chem geek

TFP Expert
LifeTime Supporter
Mar 28, 2007
12,082
San Rafael, CA USA
#8
This link seems to indicate that the anionic (positively charged) polymer known as poly(acrylamide-co-vinyl phosphonate) (abbreviated PAMVP) "bound soluble calcium ions, resulting in the formation of multichain colloidal-sized clusters". This is consistent with the Cal-Sok saying that it is a proprietary organic polymer. Note that it is insoluble in water and you pour it into the skimmer so that it gets caught in the filter. Presumably it captures calcium more selectively than sodium (the polymer probably is made neutral using sodium so in effect it is somewhat like an ion exchange resin substituting calcium with sodium when put into use). After treatment, you would need to clean or backwash the filter to remove the solid "calcium bound to organic polymer" material.

I still find it quite amazing that this polymer can presumably lower CH by 200 ppm via one pound added in 10,000-15,000 gallons (see this link). 200 ppm of CH is about 2 millimoles per liter or in 10,000 gallons this is 75.64 moles which is 3030 grams or 6.7 pounds. So the polymer is able to capture nearly 7 times its weight in calcium.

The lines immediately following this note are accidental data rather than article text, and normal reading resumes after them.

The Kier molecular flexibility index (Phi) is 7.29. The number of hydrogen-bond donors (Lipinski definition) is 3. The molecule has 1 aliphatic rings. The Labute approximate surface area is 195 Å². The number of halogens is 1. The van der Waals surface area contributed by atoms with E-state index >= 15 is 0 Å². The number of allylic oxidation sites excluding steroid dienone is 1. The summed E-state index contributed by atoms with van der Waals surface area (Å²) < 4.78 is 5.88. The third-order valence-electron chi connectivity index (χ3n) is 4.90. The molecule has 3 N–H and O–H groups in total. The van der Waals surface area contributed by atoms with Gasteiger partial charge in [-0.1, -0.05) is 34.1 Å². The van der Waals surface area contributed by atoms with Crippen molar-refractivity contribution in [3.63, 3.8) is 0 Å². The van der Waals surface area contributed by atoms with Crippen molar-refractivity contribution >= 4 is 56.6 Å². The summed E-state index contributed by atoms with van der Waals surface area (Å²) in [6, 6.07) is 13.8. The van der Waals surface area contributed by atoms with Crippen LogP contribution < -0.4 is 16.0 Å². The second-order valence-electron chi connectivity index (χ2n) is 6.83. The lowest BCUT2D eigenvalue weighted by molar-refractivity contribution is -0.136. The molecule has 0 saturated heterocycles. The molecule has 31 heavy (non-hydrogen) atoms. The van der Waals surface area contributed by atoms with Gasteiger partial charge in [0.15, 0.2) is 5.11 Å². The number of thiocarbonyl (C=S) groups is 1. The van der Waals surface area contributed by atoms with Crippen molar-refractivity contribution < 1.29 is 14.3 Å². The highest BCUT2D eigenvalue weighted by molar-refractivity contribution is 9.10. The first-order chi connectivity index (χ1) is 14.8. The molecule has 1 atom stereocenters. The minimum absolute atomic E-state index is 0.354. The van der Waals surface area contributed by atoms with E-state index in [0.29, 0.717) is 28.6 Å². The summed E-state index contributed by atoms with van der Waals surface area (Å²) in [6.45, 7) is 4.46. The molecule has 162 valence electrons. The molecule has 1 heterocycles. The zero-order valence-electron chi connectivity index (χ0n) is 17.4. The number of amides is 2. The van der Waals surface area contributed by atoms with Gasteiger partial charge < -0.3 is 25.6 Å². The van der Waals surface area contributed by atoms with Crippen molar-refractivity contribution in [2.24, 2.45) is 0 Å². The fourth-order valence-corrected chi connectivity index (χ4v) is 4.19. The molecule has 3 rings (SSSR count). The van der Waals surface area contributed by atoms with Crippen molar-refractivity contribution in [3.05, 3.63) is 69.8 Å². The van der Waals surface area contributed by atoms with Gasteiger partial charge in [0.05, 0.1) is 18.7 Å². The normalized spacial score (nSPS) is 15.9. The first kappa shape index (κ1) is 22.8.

I don't know if that is also what Calsaway is using. Calsaway could be just doing the following:

1) 2 pounds Sodium Carbonate (Soda Ash; Washing Soda; pH Up) per 10,000 gallons
which raises pH from 7.5 to 8.42 (if the TA started at 100) and raises saturation index by +0.9

2) Filter out calcium carbonate, using a flocculant if necessary, or a fine filter or membrane.
which can lower the Calcium Hardness by 23 ppm to get the pH and saturation index back to where it started.

Repeat the above, possibly using more extreme conditions (i.e. can add Lye / Caustic Soda / Sodium Hydroxide in step 1 and Muriatic Acid after step 2). The above essentially substitutes sodium for the removed calcium. If this is done in a specialized vessel, then the scaling won't affect the pool itself.

It would take about 10 pounds of Sodium Carbonate per 10,000 gallons to reduce the CH by around 100 ppm.

Richard